Doctor charged with murder for prescribing opioids that killed five patients

An Oklahoma doctor faces murder charges for prescribing opioids that proscecutors said led to the death of five patients.

An Oklahoma doctor was arrested Friday and charged with five counts of second degree murder, after prosecutors say she prescribed opioid painkillers that resulted in five patients’ deaths.

Regan Nichols, D.O., a 55-year-old osteopathic physician who operated the Sunshine Medical Center, is charged with the deaths of those patients, some of whom died just days after receiving large prescriptions, according to the Chicago Tribune.

The pain management doctor was arrested and released from Oklahoma County Jail on $50,000 bail, the newspaper said. Oklahoma’s Attorney General Mike Hunter said in an announcement that Nichols “knowingly prescribed controlled dangerous substances” with an “extreme disregard for human life,”

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Nichols’ arrest is part of a growing effort by law enforcement to halt the country’s opioid epidemic, which the Centers for Disease Control and Prevention says kills an average of 91 people a day.

Prosecutors said Nichols prescribed a “horrifyingly excessive” among of painkillers to her patients. She signed prescriptions for a total of 1,800 pain killers to five patients who saw her from 2010 to 2013. The patients later died of drug toxicity.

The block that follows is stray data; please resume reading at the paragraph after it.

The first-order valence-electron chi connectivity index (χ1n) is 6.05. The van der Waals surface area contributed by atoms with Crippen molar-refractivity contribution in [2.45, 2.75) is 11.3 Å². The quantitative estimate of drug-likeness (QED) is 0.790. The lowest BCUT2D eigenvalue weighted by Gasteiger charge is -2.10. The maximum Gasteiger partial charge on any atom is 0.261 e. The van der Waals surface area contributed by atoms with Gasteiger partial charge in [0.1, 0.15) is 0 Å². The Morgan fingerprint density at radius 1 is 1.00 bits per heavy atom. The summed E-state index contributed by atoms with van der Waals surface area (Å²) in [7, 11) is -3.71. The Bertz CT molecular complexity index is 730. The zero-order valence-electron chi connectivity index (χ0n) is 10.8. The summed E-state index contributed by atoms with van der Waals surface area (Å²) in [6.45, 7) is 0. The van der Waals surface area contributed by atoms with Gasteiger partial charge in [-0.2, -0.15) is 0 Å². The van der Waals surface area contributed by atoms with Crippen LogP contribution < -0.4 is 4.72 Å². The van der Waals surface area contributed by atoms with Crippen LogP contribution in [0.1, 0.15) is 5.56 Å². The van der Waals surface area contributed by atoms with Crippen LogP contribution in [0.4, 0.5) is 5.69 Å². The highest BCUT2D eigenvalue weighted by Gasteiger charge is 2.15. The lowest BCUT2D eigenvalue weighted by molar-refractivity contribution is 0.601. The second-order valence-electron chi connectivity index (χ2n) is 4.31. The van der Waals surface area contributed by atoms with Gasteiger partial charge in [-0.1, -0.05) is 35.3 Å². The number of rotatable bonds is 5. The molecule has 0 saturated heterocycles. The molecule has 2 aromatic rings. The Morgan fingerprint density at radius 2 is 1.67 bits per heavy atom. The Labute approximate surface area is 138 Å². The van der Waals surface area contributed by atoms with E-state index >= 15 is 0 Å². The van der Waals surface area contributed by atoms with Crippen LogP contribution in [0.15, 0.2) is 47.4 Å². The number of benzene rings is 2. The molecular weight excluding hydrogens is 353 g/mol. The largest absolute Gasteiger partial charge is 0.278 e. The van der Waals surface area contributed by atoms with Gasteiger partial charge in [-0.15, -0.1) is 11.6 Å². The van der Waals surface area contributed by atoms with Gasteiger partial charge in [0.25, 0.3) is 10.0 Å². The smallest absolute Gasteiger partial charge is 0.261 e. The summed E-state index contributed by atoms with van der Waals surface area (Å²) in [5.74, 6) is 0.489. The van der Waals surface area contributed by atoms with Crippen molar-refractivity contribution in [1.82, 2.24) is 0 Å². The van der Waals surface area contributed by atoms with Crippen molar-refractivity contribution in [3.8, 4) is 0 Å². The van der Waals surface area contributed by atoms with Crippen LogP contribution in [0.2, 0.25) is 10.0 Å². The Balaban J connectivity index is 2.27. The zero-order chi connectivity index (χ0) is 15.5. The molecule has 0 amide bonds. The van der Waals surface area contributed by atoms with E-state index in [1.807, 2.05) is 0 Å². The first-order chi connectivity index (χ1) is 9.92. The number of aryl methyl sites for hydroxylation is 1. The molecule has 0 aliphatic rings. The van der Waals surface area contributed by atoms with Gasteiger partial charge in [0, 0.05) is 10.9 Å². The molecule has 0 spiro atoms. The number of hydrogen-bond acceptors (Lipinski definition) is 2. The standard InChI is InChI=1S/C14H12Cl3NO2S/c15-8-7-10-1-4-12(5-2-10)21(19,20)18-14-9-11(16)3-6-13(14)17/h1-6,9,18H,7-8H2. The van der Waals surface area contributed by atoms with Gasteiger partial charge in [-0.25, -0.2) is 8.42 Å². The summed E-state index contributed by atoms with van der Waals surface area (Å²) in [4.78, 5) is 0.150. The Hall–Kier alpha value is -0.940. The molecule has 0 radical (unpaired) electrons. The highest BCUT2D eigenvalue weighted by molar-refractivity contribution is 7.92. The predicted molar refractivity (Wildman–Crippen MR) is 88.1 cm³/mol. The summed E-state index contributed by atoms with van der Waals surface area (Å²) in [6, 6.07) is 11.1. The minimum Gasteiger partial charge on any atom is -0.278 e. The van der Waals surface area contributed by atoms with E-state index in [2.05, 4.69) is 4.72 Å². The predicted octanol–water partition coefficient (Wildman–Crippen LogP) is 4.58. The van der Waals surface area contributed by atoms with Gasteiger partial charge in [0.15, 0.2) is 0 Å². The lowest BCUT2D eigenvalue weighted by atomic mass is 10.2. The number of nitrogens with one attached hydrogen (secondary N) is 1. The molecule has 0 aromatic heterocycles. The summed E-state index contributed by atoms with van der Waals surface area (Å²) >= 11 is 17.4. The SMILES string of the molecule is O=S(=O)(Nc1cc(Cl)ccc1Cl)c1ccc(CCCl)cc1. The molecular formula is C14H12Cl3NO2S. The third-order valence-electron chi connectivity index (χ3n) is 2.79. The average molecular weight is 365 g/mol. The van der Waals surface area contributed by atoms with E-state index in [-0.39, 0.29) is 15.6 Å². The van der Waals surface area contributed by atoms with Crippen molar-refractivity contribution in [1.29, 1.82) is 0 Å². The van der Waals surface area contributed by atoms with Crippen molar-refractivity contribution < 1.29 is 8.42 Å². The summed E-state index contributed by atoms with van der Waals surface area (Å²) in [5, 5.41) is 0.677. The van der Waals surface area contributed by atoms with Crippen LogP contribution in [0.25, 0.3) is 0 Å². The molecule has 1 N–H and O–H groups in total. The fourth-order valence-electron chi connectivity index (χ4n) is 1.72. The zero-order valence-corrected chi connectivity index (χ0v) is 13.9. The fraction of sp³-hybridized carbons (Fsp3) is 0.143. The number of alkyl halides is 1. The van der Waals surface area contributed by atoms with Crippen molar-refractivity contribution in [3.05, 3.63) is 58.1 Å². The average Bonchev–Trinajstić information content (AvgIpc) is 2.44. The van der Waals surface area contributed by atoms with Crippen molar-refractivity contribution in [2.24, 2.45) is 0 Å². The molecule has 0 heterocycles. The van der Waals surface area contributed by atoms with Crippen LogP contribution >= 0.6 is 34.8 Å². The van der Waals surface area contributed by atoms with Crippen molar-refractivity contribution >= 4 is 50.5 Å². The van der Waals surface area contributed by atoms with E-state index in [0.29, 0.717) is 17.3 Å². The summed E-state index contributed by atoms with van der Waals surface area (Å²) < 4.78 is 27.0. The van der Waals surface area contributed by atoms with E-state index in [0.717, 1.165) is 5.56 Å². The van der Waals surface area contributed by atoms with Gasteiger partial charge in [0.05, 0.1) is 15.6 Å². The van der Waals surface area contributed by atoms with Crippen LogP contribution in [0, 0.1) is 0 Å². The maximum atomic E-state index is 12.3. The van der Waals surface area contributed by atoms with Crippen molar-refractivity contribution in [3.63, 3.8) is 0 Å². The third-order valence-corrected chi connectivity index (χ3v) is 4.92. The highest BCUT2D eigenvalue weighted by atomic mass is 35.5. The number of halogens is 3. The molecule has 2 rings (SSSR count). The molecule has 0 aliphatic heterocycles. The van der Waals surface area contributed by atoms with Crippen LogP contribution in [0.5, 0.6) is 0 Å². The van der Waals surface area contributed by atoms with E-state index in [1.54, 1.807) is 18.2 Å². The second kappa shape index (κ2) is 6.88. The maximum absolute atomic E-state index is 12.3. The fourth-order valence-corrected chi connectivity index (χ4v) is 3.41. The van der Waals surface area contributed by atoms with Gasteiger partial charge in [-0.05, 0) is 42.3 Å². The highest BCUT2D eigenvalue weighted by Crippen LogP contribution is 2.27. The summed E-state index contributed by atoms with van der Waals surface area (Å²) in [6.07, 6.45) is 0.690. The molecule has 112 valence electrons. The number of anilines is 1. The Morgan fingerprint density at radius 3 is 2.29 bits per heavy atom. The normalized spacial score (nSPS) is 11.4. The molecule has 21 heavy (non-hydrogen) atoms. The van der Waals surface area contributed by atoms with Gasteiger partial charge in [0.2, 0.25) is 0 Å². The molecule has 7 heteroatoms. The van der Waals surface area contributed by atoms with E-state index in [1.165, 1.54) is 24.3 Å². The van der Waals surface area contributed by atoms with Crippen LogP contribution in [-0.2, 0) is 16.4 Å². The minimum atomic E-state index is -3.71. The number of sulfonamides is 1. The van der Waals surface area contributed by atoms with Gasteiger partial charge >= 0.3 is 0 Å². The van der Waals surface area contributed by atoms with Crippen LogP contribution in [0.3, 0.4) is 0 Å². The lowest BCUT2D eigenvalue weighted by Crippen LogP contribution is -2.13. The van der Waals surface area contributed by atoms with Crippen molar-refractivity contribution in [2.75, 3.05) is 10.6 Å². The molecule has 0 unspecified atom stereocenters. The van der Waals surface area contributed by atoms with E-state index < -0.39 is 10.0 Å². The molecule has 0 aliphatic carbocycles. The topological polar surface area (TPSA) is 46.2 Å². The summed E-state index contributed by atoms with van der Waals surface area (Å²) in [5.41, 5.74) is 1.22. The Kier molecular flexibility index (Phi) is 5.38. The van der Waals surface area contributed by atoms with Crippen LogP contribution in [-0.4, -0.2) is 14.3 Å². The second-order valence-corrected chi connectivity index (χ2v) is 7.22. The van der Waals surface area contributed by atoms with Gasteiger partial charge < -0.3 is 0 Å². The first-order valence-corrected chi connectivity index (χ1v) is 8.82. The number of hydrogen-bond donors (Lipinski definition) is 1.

RELATED: Nearly 1 in 4 Medicaid patients prescribed opioids in 2015

The Oklahoma State Board of Osteopathic Examiners stripped the doctor of her ability to prescribe controlled dangerous substances in September of 2015, according to the Attorney General's office.

The arrest comes amid fears that cuts to Medicaid under the GOP’s plans to repeal and replace the Affordable Care Act could hamper the ability of patients to get treatment for substance use disorders.

RELATED: Addiction medicine experts push back against AHCA’s Medicaid cuts at first opioid commission meeting

Nichols isn’t the only doctor in the news because of opioid prescribing. In Arizona, a Tucson doctor’s medical license was suspended by the Arizona Board of Medicine because of inappropriate prescribing of opioids, according to David A. Ruben, M.D., a psychiatrist who has a history of discipline problems with the board over his prescribing practices, was placed on a summary restrictive status and is prohibited from practicing medicine, the report said. Ruben, who is entitled to a hearing to defend himself against the suspension, said the board’s action was unwarranted.

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